A couple of weeks ago I was asked to do some writing for a client who, for the purpose of this, we will refer to as Matthew. It wasn't anything special, nor was there much money on the line, but Matthew was desperate for it so I decided to help them out. It was also a job that needed to be done in 24 hours which I normally charge more for but, again, desperation taken into account, I waived the usual last minute fee. This was all despite the fact that throughout January I've had deadlines galore for far more important work.
All things considered, I produced a pretty stellar piece of work and Matthew expressed his appreciation, even more with the fast turnaround. He also asked me to make a few changes a couple days later, which I did without complaint.
Fast forward to some time last week Thursday. Take into account I had not (and still have not) been paid for this piece work, having made an allowance for the time frame I usually expect payment within, I am phoned by Matthew regarding another piece of work he needs doing. He sends me a lengthy email and, at a skim, I deuce that I can't commit the time required of the work he wants me to do, especially as, again, he wants the turnaround to be urgent. In his tone (it was an email) he was rather brazen and hasty. In addition to wanting an urgent turnaround, he requested a discount from the price I charged him for the first piece and this is where my annoyance arose.
Freelancing is not easy. Work is inconsistent and it comes when it comes and, therefore, the charge for services tends to reflect it. Like everybody else, we have expenses to account for.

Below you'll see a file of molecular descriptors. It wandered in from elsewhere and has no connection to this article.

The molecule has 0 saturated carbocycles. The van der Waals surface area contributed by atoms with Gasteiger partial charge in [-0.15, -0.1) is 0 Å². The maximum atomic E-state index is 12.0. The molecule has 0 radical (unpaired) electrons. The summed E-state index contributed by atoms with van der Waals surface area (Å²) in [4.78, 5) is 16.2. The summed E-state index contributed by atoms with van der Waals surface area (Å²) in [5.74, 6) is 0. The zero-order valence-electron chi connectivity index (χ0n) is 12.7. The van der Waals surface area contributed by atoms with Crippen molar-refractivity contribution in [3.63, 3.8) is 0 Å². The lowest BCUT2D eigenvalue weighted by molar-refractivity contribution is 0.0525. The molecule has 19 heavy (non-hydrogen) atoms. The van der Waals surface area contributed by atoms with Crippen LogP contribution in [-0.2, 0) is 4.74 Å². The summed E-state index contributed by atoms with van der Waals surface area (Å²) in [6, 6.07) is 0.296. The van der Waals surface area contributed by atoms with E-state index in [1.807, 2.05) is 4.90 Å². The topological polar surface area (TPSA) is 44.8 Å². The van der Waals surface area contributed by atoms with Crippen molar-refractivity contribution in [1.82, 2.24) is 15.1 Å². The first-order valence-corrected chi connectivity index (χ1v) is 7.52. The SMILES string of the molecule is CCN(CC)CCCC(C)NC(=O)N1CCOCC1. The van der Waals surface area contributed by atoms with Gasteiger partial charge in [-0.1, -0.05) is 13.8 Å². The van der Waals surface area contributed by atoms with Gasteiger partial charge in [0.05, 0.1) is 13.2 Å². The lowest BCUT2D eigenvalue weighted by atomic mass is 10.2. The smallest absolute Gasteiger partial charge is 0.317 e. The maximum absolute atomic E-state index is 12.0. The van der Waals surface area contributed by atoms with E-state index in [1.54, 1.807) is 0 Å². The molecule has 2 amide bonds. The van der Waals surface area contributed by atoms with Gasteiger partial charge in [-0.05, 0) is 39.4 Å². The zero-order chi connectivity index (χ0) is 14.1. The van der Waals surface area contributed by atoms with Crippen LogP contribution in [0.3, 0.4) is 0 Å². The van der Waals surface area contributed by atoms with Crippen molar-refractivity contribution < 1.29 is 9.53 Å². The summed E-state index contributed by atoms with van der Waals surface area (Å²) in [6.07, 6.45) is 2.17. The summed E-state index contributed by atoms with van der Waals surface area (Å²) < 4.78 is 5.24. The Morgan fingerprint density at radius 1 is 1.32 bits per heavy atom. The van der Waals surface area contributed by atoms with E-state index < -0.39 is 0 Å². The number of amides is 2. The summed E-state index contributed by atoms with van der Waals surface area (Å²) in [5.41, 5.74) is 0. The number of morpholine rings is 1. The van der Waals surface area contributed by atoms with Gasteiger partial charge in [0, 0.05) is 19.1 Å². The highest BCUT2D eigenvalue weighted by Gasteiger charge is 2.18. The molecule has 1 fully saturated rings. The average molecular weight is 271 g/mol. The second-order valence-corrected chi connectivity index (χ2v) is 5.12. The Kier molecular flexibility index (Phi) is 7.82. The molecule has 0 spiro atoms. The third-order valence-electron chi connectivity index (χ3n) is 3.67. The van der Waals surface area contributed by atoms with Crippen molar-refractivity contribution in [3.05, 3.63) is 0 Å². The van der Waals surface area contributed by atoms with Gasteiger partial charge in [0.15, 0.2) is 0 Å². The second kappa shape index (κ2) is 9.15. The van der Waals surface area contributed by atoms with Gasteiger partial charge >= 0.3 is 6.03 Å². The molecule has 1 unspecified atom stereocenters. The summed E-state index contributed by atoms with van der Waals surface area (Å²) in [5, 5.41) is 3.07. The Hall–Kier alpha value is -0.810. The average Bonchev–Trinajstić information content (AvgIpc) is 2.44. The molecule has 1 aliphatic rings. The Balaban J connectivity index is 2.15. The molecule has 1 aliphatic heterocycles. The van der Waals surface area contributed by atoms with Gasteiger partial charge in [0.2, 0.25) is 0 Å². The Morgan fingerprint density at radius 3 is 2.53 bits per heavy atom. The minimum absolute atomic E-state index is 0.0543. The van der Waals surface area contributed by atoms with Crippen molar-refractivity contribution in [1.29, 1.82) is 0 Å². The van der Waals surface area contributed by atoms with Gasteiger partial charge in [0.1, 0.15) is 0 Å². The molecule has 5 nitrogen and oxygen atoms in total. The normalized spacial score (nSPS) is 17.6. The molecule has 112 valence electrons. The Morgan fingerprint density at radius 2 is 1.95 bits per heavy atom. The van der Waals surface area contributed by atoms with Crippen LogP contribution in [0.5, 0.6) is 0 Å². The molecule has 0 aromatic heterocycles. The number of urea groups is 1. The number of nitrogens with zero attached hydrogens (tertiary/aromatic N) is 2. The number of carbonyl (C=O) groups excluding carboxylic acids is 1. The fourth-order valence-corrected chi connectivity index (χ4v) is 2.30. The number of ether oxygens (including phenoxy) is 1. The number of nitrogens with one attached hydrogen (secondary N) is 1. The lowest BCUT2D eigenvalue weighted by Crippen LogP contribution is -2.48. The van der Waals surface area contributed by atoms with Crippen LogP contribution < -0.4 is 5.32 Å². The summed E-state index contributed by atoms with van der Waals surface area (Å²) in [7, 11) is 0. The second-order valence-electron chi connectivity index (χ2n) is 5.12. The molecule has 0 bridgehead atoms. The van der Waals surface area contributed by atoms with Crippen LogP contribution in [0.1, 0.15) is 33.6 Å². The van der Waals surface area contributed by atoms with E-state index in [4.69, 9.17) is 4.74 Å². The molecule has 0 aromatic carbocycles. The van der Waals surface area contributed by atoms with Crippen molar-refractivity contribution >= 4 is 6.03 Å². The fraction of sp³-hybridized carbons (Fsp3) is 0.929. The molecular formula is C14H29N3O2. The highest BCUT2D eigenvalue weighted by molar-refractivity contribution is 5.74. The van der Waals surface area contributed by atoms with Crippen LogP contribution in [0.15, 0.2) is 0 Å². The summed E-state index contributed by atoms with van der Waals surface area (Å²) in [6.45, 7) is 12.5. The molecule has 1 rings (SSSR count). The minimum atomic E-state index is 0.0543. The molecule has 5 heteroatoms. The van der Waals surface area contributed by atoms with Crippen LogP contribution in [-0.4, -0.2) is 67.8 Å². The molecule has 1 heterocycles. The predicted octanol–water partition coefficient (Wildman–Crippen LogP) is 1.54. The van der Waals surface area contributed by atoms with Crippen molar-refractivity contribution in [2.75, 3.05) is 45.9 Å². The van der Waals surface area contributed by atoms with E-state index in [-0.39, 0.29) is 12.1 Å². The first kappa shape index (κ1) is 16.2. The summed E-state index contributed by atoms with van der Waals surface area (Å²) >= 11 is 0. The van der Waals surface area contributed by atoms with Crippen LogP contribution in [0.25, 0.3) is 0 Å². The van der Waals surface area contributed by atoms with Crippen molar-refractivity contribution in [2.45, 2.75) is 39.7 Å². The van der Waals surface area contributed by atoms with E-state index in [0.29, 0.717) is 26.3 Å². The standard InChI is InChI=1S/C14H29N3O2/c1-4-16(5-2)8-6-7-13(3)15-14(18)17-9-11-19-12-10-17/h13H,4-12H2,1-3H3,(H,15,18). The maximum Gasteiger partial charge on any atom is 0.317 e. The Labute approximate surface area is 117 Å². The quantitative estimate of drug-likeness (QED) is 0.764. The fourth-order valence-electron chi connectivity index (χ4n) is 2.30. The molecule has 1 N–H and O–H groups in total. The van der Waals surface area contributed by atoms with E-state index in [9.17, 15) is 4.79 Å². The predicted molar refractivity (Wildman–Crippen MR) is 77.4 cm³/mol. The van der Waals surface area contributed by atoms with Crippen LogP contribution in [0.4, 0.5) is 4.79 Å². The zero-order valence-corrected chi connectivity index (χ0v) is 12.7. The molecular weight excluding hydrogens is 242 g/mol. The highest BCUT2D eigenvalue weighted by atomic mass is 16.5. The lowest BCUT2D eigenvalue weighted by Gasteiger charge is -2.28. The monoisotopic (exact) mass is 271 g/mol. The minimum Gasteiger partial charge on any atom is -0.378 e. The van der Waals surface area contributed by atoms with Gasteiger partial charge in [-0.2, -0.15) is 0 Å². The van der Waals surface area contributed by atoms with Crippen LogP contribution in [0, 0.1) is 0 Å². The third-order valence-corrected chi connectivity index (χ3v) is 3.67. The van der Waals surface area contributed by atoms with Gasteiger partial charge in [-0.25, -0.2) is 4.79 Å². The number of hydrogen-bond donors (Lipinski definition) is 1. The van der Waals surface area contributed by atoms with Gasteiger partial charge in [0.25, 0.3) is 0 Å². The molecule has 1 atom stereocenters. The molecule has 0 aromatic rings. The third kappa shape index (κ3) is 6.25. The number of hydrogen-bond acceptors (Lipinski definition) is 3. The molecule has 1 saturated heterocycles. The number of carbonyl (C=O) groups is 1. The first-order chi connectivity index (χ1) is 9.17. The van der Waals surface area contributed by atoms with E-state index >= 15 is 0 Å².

When I initially did the work for Matthew, as it was I applied a discount by not charging him for a last minute piece of work. Having explained that I would be waiving the last minute fee the first time, why on Earth did he think it would be okay to request a discount on the original price I charged him, i.e. a discount on a discounted price? Ever since I began to freelance, with my pricing, I have always been somewhat flexible. Ultimately, I try to find a price that will work for both myself and the client (so don't be scared off by this post if you want to work with me!) but in this case, I'm sure I'm well within my rights to be irate.
People are so quick to try and short change the freelancer, even more so those in an artistic craft. I can only dream of rationale being applied: the services you come to us for would cost you far more if you were to go to a professional establishment/organisation so why try and short change us even more?
My wish is that people just wouldn't expect a discount on the craft. I read something last year which has made it's rounds through social media regarding the reason freelancers/artists/creatives charge so much for their services is not because it is arduous or time-consuming to apply. No, it is because of all the time, hours and hard work that we put into being able to provide a service that will be worth the money we expect of you.
And you know what else? All the sacrifices. Not working a normal job. Not having a fixed salary entering our bank accounts on a monthly basis. And, in my case, having to balance this around what I consider the real work, yet doesn't pay until contracts are signed: the scripts. This all with not forgetting the high expectations of us, to work unsociable hours, to work at short notice and, in all of this, to produce the same high results because we (or, at least, me) pride ourselves in our work and we want you to be a happy customer so you will come back again as well as, if we be so fortunate, you tell others of our good work.
One thing, however, that I will not facilitate in order to make way for your happiness is a discounted craft. I do not do half-jobs, I give you 100%. In return, all we request is 100% of the fee. And if you be so lucky to get a discount, something that tends to happen as a result of a good and continuous working relationship, be grateful, rather than expectant and demanding of it.
Currently listening to: Wretch 32 - The Darkest Light feat. Beverley Knight